When the term “research” comes to mind, “experiments” and “laboratories” are often thought of. Not so often do we think of literature as a forefront of research.
There is a significant amount of research being conducted in the University of California, Santa Barbara English Department that has an impact in several areas of study. There are eight concentrations within the department developing knowledge in nearly every subject from innovation theory to cultural intelligence.
“This interdisciplinary focus allows us to be creative, to collaborate and create new initiatives,” Candace Waid, an English professor who is currently researching comparative linguistics in American literature, said.
Waid encourages synergistic and cross-disciplinary components to improve students’ education. With so many diverse initiatives in the department, undergraduate and graduate students are able to develop much-needed critical thinking skills. Another instrumental part of the English department’s research is its ability to gain information about complex issues.
“Studying the concept of the mind through literature enables an understanding of how people perceive reality,” Julie Carlson, an English professor focusing on literature pertaining to the mind, said. “Literature is a contemporary art that is often the force of positive social change.” Often, the understanding of a social movement can be complex, with many unanswered questions. Carlson attempts to answer these through the careful study of particular circumstances expressed in literature.
Carlson’s work is a way to bring these complex topics to conversation. Literature of the mind is an essential way for research to create a conceptualization of a person’s or people’s thought processes. “There is an incredible developmental capacity to knowing a mind other than your own,” she said.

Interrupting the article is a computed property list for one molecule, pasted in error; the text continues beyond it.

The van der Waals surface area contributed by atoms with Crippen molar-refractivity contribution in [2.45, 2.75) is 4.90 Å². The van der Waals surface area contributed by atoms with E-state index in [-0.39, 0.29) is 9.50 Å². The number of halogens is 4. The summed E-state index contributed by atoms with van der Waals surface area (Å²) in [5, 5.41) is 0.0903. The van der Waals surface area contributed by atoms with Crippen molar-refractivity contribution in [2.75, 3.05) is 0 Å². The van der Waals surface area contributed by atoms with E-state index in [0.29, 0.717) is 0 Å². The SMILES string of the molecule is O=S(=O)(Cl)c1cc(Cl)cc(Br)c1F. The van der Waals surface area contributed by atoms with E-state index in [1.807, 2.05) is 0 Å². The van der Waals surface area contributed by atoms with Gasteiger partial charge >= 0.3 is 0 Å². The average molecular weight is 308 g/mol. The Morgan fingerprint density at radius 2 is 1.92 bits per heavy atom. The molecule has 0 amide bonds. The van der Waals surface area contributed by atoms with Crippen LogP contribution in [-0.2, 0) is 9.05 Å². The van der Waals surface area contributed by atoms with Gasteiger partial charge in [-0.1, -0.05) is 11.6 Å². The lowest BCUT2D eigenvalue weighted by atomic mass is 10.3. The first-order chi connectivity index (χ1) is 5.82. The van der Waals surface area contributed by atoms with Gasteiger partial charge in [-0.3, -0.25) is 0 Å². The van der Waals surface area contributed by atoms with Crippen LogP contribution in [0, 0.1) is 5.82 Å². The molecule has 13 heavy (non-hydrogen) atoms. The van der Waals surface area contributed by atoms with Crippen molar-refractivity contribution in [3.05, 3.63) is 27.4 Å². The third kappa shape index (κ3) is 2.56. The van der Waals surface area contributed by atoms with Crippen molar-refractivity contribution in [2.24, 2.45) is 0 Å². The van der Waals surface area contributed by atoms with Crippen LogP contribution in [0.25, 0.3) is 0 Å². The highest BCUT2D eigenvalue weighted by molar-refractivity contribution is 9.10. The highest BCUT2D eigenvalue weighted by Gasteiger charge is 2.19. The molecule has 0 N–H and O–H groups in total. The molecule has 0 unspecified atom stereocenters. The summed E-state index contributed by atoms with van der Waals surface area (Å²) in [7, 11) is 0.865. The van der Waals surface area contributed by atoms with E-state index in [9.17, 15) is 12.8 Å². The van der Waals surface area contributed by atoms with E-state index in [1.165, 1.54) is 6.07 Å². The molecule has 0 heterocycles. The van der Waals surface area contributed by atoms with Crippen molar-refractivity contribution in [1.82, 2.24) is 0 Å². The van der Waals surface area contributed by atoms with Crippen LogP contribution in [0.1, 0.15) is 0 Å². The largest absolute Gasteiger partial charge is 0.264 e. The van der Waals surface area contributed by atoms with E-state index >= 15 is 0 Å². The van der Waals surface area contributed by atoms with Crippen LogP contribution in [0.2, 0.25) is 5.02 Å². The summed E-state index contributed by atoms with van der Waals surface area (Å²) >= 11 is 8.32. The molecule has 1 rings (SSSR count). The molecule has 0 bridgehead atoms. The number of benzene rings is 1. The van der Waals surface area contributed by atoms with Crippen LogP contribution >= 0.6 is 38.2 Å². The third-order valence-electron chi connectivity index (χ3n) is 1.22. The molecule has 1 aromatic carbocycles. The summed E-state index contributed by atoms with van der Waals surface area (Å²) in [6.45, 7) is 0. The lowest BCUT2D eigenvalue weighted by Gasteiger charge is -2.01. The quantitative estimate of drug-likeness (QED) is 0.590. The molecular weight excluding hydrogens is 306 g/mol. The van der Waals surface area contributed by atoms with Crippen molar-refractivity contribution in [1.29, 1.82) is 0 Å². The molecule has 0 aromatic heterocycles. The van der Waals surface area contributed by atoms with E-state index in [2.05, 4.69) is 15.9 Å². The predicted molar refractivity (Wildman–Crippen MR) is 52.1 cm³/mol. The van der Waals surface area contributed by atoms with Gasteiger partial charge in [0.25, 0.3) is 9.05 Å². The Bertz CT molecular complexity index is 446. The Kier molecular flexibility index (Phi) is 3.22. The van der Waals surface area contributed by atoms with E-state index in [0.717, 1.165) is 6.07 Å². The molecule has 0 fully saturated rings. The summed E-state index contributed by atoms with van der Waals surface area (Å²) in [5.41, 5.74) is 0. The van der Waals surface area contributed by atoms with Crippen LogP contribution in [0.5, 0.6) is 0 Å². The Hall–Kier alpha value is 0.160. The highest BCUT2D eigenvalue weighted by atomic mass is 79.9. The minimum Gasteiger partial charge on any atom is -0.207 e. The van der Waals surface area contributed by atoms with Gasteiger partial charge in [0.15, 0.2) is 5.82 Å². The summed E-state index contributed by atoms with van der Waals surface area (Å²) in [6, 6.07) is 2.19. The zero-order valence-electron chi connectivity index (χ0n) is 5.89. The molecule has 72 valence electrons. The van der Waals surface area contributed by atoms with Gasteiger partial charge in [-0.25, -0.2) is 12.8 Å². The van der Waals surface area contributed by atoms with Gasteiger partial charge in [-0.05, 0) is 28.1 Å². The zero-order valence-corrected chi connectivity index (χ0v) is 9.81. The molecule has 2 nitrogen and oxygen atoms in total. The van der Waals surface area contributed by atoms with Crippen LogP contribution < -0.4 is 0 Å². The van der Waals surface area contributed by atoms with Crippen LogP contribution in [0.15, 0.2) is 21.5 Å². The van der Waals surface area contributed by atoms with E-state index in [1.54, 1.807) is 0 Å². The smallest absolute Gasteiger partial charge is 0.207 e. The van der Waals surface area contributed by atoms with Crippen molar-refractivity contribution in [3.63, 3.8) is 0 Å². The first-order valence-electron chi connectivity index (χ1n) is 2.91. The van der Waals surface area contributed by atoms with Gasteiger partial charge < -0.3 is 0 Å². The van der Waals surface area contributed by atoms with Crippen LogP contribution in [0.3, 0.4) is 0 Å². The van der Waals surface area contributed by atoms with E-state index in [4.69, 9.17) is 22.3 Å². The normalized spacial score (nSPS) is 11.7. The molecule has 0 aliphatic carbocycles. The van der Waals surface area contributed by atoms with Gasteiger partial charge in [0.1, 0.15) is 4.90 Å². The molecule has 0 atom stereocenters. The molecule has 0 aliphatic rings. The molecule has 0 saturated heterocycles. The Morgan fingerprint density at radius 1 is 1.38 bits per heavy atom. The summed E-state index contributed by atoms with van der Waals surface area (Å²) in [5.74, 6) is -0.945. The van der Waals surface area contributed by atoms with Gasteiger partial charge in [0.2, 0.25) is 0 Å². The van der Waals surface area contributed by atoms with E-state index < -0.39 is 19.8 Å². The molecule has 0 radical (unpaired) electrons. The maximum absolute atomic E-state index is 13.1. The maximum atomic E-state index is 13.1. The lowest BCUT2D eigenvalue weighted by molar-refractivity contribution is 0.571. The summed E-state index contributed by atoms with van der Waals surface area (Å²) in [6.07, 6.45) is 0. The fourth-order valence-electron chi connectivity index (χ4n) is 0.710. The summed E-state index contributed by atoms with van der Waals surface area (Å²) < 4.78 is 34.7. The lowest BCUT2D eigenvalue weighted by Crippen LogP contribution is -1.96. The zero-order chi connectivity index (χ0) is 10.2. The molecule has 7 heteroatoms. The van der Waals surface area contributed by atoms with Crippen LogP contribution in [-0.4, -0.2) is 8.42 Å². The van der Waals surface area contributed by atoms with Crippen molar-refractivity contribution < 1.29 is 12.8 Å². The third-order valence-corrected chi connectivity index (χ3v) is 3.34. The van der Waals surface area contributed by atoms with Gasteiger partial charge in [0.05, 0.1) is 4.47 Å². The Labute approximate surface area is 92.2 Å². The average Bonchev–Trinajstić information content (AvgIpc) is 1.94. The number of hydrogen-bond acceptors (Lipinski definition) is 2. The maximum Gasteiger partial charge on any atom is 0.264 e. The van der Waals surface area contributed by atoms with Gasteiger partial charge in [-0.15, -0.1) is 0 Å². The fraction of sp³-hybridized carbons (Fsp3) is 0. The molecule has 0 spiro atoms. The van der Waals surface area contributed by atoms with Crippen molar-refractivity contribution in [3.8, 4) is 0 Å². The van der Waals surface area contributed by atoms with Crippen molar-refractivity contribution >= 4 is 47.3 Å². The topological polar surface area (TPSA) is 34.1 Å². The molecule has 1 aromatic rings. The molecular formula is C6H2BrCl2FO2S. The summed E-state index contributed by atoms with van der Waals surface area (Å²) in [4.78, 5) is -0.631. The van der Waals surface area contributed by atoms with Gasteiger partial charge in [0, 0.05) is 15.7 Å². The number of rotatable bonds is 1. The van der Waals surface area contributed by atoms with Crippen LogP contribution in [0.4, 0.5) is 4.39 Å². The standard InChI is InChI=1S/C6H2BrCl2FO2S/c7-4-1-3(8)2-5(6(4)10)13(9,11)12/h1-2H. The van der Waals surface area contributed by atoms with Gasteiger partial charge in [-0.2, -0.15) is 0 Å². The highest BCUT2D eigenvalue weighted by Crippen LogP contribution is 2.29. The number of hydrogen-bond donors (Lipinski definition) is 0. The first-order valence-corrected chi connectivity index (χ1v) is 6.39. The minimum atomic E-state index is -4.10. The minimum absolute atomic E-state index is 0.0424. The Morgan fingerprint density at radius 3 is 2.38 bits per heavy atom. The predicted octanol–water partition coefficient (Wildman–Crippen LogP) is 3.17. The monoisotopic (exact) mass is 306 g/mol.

With a potential to understand many aspects of society, this literary research creates a possibility of cross-examinations of sociocultural elements. “Fiction and poetry within literature have data,” Chris Newfield, another English professor in the department, said. He analyses this data to understand people and how they work in groups.
Newfield’s work brings a sociocultural aspect to the development of technology. For instance, his research with innovation theory is in the future of solar energy. This research attempts to determine whether certain societies have the ability to negotiate openly about issues like alternative energy. Literature enables him to answer these questions through a “subjective analysis of cultural intelligence.”
The English department has these research concentrations in order to increase the quality of education for its students. The professors believe these synergistic components of education allow for a greater level of brain development. “Understanding different ways of knowing enables students to have a deeper understanding of diversity, society, literature and people,” Waid said.
The research within each of these concentrations in the English department contributes to the way people see the world. With the vast amount of writing being shared, nearly every discourse of thought is being discussed. The English department allows for this discourse to become knowledge. The work of these professors combines liberal arts and practicality to take an understanding and link it to a variety of skill sets. The critical thinking and cross-disciplinary analyses of society gives the studies, as professor Waid says, “the UCSB touch.”